Royal Exchange Theatre Manchester

Oct-Nov 2018.

 reviewed by Alan Dent

            Minimally staged, this production of what is arguably Miller’s best play, is superbly acted. Don Warrington is a thoroughly convincing Willy who captures his on-the-edge imbalance, his oscillation between grandiose, saving dreams and emotional impoverishment through controlled, intelligent acting which never either underplays nor overstates. There are moments when in Willy’s straining to believe in what is just not true you can hear a distant echo of the stretched-to-breaking-point rhetoric of the current President of the USA.  Maureen Beattie is an excellent Linda who captures what Miller says about her in a stage direction: that she has developed an iron repression in response to Willy’s odd behaviour. In spite of his weakness, his contradictions, his childish expectations, she loves him and Beattie conveys the strength of character, the selflessness and the adherence to a set of demanding values necessary to go on loving a man like Willy. Ashley Zhangazha and Buom Tihnang are excellent as Biff and Happy, confused young man adrift in an America which has lost its way and a family collapsing under the pressure of deceit, delusion and sheer exhaustion. The supporting roles too are graced by acting of  high accomplishment. 

            Sarah Frankcom’s decision to stage the play with a minimum of props may disappoint Miller purists or those who have seen productions where the house, kitchen, bedrooms and the surrounding, looming apartment buildings are represented as in Miller’s directions, but she pulls it off. It’s a good decision because in the round the original directions don’t work, but also because the audience has no difficulty in filling in what is implied by the sparsity.

            The programme includes a fascinating piece by Sarah Churchwell: Death of a Salesman and the American dream. She is informed and original. In her final paragraph she observes that it’s a fair bet that even audiences who know the play well don’t recall its sub-title: “Certain private conversations in two acts and a requiem”. The requiem, she argues, is for the American dream, that is, the founding dream of a democracy in which the common folk can fulfil the best in their natures regardless of money or birth and where all citizens shall meet on grounds of equality; a dream displaced by its ugly successor: the purblind pursuit of money and material goods in which identity itself is measured by income, wealth and possessions and a vicious culture of winners and losers replaces the high intention of equality of citizenship.

            Her little essay rehearses the standard interpretation of the play. Yet there is, perhaps, something missing. What destroys Willy? Why are relations between him and Biff so tense? The clues come early. From the start Willy is anxious about Biff. He isn’t getting anywhere. He’s a lazy bum. In Biff and Happy’s first conversation, the elder brother says: “There are one or two other things depressing him, Happy.” It’s easy for the audience to miss the significance of this. In the same way, when Willy, in one of his lapses into a fantasied past, tells Biff to be careful with girls, not to make any promises, the full meaning of this can’t strike the audience till much later in the play. That Willy has been unfaithful to Linda is revealed early in a fantasy memory of an encounter with The Woman. That Miller introduces this so soon in the play can’t be nugatory. Again, the audience can’t work out its proper import, however, till near the end. Willy is disturbed by Linda mending stockings. This seems to be simply a matter of not wanting to be reminded of how little he earns, but there is more to it than that, as his encounter with “Miss Francis” in another past fantasy later shows. When Biff says to his mother in Act One that Willy has always wiped the floor with her, never had any respect for her, it’s impossible to understand fully, until virtually the end, what he’s alluding to. Shortly after, Biff reminds her that Willy threw him out of the house and she asks: “Why did he do that? I never knew why.” She never does. A few lines later Linda is explaining that Willy’s car accidents are in fact deliberate attempts to kill himself and says: “It seems there’s a woman…” Biff can’t help himself: “What woman?” Linda almost twigs but the conversation swings back to her explanation before she can permit her son’s panicky intervention to penetrate. There are other examples. In fact, it is only in the light of the fantasy recollection of Biff coming to find his father in a hotel room to tell him he has “flunked” math, and finding him with Miss Francis that everything that has gone before falls properly into place. In the same way, when Linda stands by his grave and says she can’t understand why he killed himself “I search and search and I search and I can’t understand it, Willy..” she is still in the dark while the audience knows what he has to feel guilty about.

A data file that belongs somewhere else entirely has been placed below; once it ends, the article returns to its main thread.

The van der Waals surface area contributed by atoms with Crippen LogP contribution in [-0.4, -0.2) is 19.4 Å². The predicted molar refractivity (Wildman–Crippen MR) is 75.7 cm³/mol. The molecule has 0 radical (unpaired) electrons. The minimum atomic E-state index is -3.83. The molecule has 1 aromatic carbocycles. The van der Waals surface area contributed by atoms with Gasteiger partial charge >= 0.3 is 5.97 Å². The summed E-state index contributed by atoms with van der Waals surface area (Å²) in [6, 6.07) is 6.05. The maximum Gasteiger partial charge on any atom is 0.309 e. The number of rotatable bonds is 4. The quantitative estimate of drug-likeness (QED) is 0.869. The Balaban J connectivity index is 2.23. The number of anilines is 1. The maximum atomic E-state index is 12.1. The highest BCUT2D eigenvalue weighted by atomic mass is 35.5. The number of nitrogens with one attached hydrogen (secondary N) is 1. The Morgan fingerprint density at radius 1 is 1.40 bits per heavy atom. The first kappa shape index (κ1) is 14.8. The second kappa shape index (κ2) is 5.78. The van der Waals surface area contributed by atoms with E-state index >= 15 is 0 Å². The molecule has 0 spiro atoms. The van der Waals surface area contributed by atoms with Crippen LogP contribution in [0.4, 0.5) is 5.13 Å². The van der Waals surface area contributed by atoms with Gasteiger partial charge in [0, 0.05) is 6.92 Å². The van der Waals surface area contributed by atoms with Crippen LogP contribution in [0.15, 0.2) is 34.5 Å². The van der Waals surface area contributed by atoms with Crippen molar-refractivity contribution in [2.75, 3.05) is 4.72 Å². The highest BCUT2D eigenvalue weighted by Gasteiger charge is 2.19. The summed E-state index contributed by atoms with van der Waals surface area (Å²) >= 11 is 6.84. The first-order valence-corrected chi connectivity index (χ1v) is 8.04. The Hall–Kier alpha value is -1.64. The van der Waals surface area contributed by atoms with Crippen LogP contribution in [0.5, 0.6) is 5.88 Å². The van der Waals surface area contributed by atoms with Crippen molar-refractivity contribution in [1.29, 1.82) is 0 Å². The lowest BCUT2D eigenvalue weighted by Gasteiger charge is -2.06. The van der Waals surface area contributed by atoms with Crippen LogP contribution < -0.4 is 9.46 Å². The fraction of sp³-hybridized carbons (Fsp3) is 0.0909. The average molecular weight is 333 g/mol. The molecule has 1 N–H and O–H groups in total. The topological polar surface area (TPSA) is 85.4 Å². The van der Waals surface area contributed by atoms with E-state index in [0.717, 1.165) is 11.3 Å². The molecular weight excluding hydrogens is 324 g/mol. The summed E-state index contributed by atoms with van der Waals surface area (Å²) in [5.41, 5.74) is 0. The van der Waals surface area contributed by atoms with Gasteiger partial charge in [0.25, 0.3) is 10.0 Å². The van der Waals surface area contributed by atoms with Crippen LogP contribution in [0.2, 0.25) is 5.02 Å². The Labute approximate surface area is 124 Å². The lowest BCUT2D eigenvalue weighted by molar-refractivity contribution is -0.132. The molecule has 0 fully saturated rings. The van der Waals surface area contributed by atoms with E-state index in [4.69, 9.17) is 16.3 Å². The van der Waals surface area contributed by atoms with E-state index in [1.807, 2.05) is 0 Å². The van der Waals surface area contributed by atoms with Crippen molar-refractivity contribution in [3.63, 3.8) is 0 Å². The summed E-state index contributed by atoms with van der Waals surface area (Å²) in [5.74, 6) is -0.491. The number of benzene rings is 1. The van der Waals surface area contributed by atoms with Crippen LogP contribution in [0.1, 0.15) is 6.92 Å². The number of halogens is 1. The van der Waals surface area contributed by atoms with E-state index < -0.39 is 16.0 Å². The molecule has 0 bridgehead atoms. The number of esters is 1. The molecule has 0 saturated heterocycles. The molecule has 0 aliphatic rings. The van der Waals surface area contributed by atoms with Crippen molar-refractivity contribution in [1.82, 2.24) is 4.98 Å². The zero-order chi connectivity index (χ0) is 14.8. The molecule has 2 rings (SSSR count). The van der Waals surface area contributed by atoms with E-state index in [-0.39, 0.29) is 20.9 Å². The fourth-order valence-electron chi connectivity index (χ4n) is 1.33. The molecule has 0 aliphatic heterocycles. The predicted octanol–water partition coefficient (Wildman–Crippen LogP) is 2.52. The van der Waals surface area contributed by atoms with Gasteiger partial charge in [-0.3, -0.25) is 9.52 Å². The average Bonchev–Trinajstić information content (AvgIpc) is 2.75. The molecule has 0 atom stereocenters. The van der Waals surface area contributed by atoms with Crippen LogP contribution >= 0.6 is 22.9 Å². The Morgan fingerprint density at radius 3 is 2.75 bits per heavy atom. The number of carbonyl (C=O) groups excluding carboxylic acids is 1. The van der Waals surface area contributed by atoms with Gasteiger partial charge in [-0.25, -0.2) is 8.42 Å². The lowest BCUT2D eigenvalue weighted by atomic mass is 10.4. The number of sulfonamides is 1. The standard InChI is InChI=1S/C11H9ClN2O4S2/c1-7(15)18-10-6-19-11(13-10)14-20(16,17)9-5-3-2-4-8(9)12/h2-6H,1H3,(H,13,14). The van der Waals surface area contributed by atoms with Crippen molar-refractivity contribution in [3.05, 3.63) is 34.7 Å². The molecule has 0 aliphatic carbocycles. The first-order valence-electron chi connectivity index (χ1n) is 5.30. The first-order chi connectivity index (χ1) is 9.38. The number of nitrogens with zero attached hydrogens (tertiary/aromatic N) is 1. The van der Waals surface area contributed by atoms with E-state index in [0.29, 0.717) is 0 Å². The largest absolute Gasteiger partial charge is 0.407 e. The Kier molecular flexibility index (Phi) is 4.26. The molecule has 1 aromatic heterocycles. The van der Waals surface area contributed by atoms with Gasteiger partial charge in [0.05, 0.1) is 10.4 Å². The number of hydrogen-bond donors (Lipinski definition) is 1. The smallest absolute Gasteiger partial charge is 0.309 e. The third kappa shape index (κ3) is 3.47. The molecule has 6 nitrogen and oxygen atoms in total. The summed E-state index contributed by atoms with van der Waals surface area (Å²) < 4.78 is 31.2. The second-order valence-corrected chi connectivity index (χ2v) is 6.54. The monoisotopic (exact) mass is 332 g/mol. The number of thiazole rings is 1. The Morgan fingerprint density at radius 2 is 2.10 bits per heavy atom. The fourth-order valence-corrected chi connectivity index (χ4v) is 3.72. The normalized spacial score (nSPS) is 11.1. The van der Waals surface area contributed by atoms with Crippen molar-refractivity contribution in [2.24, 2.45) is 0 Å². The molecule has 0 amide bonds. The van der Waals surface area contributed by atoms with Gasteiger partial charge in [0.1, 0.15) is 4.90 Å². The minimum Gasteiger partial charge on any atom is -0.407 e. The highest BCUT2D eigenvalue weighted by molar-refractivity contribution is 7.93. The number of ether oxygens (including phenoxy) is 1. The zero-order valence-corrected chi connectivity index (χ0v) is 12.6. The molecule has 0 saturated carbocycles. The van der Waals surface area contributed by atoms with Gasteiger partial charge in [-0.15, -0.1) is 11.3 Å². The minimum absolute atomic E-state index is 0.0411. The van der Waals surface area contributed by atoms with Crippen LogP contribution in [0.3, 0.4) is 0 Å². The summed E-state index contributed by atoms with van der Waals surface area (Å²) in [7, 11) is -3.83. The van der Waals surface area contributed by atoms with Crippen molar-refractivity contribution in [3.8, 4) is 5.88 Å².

The love Linda feels for Willy is remarkable. She rises above all petty resentments and irritations to love him because he’s a human being who deserves it. She has endured years of his strange behaviour. She has not received in kind. Yet she refuses to descend from her ideal: she is his wife and she must love him in spite of everything. She doesn’t know, however, that his has sunk to the level of passing, meaningless sexual encounters while away on business. Only he and Biff know that.

            When Willy meets Bernard in the second Act, his son’s neighbour who Willy disdained as “anemic” says he’s mystified as to why, after his trip to New England to see his father, Biff burnt the sneakers on which he’d printed “University of Virginia”, why he seemed to give up on life. Bernard doesn’t know, but the audience does after the encounter with Miss Francis.

            In short, Miller has made sexual deceit central to the play. Such a conscientious dramatist wouldn’t do so unless he meant it. Willy’s betrayal of Linda’s love is not peripheral, it is the heart of his tragedy.

            Willy is a salesman who can’t make sales, as Clifford Odets has a character say in Rocket to the Moon. He is sixty-three. Taking the date of the first production as the year he reached that age, he was born in 1886, in the middle of the so-called Gilded Age. He was young during the Progressive Era, and a grown man by the time of the Roaring Twenties. His early life would have witnessed the USA overtaking Britain in industrialisation, the rapid growth of incomes (and also inequality), the period of the fastest economic growth in American history and the heady boom of the 1920s. However, from the age of forty-three he would have lived through the Wall Street Crash and its consequent depression and the Second World War. By the time the play opens, America is an economy in decline, needing to adjust socially and culturally.